Foursquare is a website and application which allows users to broadcast where they are on their social networks. This can be used to a realtors advantage in a number of ways. Realtors can add their listings to the Foursquare map and check in each time they are there, which alerts their social networks to the existence of the listing. They can also encourage visitors of an open house to check in on Foursquare, thereby broadcasting to their social networks for the same effect as well as providing the realtor with useful information about the identities of the visitors for follow up purposes.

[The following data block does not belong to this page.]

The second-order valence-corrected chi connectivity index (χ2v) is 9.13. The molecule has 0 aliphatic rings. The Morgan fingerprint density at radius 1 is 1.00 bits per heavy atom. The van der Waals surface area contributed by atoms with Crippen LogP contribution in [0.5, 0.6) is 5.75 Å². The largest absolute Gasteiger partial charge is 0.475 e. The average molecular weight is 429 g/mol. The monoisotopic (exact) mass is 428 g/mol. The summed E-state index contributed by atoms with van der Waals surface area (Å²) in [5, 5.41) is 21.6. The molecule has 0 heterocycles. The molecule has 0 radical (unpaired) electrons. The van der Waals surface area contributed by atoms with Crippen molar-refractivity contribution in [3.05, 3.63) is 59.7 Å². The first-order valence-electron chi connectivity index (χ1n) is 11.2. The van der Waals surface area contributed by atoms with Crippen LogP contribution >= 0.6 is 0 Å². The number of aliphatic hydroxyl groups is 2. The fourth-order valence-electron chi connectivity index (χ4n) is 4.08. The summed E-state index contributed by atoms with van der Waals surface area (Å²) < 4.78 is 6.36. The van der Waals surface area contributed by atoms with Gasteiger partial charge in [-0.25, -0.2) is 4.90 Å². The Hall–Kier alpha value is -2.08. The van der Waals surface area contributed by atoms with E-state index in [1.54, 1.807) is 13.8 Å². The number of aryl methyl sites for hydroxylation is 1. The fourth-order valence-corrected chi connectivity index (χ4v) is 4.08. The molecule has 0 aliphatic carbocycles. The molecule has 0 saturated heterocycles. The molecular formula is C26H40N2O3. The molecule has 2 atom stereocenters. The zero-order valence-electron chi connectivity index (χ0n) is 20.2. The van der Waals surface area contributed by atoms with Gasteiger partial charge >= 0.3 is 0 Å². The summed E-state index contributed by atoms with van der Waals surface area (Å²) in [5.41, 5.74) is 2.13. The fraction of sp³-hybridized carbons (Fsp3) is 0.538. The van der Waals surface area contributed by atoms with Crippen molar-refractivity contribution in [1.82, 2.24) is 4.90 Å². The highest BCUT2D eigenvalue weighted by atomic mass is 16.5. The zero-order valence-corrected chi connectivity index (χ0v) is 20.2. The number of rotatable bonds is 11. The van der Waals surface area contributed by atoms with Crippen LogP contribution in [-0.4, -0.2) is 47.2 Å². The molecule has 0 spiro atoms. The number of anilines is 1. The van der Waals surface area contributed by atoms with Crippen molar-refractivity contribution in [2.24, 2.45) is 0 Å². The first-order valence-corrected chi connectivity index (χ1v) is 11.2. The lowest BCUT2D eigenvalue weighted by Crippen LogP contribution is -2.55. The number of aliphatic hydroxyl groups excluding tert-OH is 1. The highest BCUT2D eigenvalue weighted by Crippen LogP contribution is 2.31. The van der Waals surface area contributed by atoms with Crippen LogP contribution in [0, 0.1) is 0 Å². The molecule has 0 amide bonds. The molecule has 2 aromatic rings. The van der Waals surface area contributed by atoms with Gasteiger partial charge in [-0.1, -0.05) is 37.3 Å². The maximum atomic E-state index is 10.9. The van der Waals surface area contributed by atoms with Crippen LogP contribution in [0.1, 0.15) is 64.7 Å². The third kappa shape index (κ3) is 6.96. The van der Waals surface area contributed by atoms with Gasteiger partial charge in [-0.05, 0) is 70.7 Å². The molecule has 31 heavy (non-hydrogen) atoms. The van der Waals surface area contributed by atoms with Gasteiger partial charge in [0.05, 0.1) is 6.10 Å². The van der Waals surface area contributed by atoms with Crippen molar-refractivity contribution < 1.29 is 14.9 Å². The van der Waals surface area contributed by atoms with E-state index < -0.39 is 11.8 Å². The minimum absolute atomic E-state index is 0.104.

Linkedin is useful for commercial and residential realtors alike. This is because it caters heavily towards those who fit into many realtor's target markets. About 64% of Linkedin users make more than $60K per year. This means that the population on Linkedin is heavily skewed towards people who are likely capable of buying or selling property. Here, realtors can join or start a Linkedin group related to their area of expertise, and can use this as a platform to provide advice and engage with people who could become potential clients. Linkedin also has a number of Apps that are useful to realtors is a social media dashboard app which is meant to help manage a users activity across many social media platforms and it was made with realtors in mind. Though it is very new to the social media landscape, it claims that it can help realtors manage their social media campaigns, schedule posts, post new listings, measure the success of their campaigns, as well as identify potential new clients by geographic selection. is still in its beta stages, but it is something to watch for any realtors who would like a leg up in their forays to social media marketing.